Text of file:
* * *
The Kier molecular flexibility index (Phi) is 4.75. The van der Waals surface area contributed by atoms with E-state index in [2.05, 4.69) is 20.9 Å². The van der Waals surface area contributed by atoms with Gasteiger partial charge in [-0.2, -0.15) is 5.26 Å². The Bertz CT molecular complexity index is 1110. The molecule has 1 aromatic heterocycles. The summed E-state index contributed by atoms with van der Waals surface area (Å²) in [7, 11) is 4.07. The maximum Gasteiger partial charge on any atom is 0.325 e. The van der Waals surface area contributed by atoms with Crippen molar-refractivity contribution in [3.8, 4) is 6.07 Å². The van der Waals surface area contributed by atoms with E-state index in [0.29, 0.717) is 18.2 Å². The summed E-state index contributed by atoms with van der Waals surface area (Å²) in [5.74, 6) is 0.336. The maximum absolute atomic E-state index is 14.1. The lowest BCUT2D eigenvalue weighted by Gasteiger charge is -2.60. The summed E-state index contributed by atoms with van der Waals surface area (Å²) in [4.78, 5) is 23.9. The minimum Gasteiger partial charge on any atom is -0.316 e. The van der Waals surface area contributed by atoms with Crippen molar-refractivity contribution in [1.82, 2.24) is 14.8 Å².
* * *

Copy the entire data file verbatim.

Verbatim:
The Kier molecular flexibility index (Phi) is 4.75. The van der Waals surface area contributed by atoms with E-state index in [2.05, 4.69) is 20.9 Å². The van der Waals surface area contributed by atoms with Gasteiger partial charge in [-0.2, -0.15) is 5.26 Å². The Bertz CT molecular complexity index is 1110. The molecule has 1 aromatic heterocycles. The summed E-state index contributed by atoms with van der Waals surface area (Å²) in [7, 11) is 4.07. The maximum Gasteiger partial charge on any atom is 0.325 e. The van der Waals surface area contributed by atoms with Crippen molar-refractivity contribution in [3.8, 4) is 6.07 Å². The van der Waals surface area contributed by atoms with E-state index in [0.29, 0.717) is 18.2 Å². The summed E-state index contributed by atoms with van der Waals surface area (Å²) in [5.74, 6) is 0.336. The maximum absolute atomic E-state index is 14.1. The lowest BCUT2D eigenvalue weighted by Gasteiger charge is -2.60. The summed E-state index contributed by atoms with van der Waals surface area (Å²) in [4.78, 5) is 23.9. The minimum Gasteiger partial charge on any atom is -0.316 e. The van der Waals surface area contributed by atoms with Crippen molar-refractivity contribution in [1.82, 2.24) is 14.8 Å².